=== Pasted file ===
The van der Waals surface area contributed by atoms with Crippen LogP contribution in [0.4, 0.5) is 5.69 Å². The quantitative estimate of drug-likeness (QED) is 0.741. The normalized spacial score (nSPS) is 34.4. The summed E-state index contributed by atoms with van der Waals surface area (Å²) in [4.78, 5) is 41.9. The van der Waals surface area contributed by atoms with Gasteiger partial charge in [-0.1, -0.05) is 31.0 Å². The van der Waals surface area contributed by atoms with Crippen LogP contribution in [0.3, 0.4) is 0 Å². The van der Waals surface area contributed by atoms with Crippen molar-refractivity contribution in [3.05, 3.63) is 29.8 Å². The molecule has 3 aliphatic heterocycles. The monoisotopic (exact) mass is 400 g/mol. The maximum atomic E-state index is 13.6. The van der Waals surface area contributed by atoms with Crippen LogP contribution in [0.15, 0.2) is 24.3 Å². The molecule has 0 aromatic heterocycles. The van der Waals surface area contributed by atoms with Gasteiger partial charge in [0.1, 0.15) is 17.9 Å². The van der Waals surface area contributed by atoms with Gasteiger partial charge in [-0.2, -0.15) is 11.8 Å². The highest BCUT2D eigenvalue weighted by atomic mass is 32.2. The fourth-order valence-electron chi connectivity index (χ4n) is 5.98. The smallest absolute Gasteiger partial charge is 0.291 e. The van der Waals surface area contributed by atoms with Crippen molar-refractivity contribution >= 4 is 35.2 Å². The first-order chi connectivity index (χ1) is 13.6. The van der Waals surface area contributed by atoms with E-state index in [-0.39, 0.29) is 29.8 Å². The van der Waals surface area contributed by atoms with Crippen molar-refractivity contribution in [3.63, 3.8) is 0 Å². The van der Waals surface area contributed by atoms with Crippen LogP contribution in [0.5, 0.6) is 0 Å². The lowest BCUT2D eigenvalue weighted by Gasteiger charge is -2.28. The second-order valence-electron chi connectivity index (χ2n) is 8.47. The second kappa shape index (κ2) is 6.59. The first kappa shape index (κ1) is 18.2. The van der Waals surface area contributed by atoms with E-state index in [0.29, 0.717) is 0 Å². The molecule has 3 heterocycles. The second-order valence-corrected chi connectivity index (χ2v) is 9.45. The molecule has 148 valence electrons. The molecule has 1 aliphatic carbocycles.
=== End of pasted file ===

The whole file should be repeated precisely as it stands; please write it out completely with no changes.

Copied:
The van der Waals surface area contributed by atoms with Crippen LogP contribution in [0.4, 0.5) is 5.69 Å². The quantitative estimate of drug-likeness (QED) is 0.741. The normalized spacial score (nSPS) is 34.4. The summed E-state index contributed by atoms with van der Waals surface area (Å²) in [4.78, 5) is 41.9. The van der Waals surface area contributed by atoms with Gasteiger partial charge in [-0.1, -0.05) is 31.0 Å². The van der Waals surface area contributed by atoms with Crippen LogP contribution in [0.3, 0.4) is 0 Å². The van der Waals surface area contributed by atoms with Crippen molar-refractivity contribution in [3.05, 3.63) is 29.8 Å². The molecule has 3 aliphatic heterocycles. The monoisotopic (exact) mass is 400 g/mol. The maximum atomic E-state index is 13.6. The van der Waals surface area contributed by atoms with Crippen LogP contribution in [0.15, 0.2) is 24.3 Å². The molecule has 0 aromatic heterocycles. The van der Waals surface area contributed by atoms with Gasteiger partial charge in [0.1, 0.15) is 17.9 Å². The van der Waals surface area contributed by atoms with Gasteiger partial charge in [-0.2, -0.15) is 11.8 Å². The highest BCUT2D eigenvalue weighted by atomic mass is 32.2. The fourth-order valence-electron chi connectivity index (χ4n) is 5.98. The smallest absolute Gasteiger partial charge is 0.291 e. The van der Waals surface area contributed by atoms with Crippen molar-refractivity contribution >= 4 is 35.2 Å². The first-order chi connectivity index (χ1) is 13.6. The van der Waals surface area contributed by atoms with E-state index in [-0.39, 0.29) is 29.8 Å². The van der Waals surface area contributed by atoms with Crippen molar-refractivity contribution in [3.63, 3.8) is 0 Å². The van der Waals surface area contributed by atoms with Crippen LogP contribution in [0.5, 0.6) is 0 Å². The lowest BCUT2D eigenvalue weighted by Gasteiger charge is -2.28. The second-order valence-electron chi connectivity index (χ2n) is 8.47. The second kappa shape index (κ2) is 6.59. The first kappa shape index (κ1) is 18.2. The van der Waals surface area contributed by atoms with E-state index in [0.29, 0.717) is 0 Å². The molecule has 3 heterocycles. The second-order valence-corrected chi connectivity index (χ2v) is 9.45. The molecule has 148 valence electrons. The molecule has 1 aliphatic carbocycles.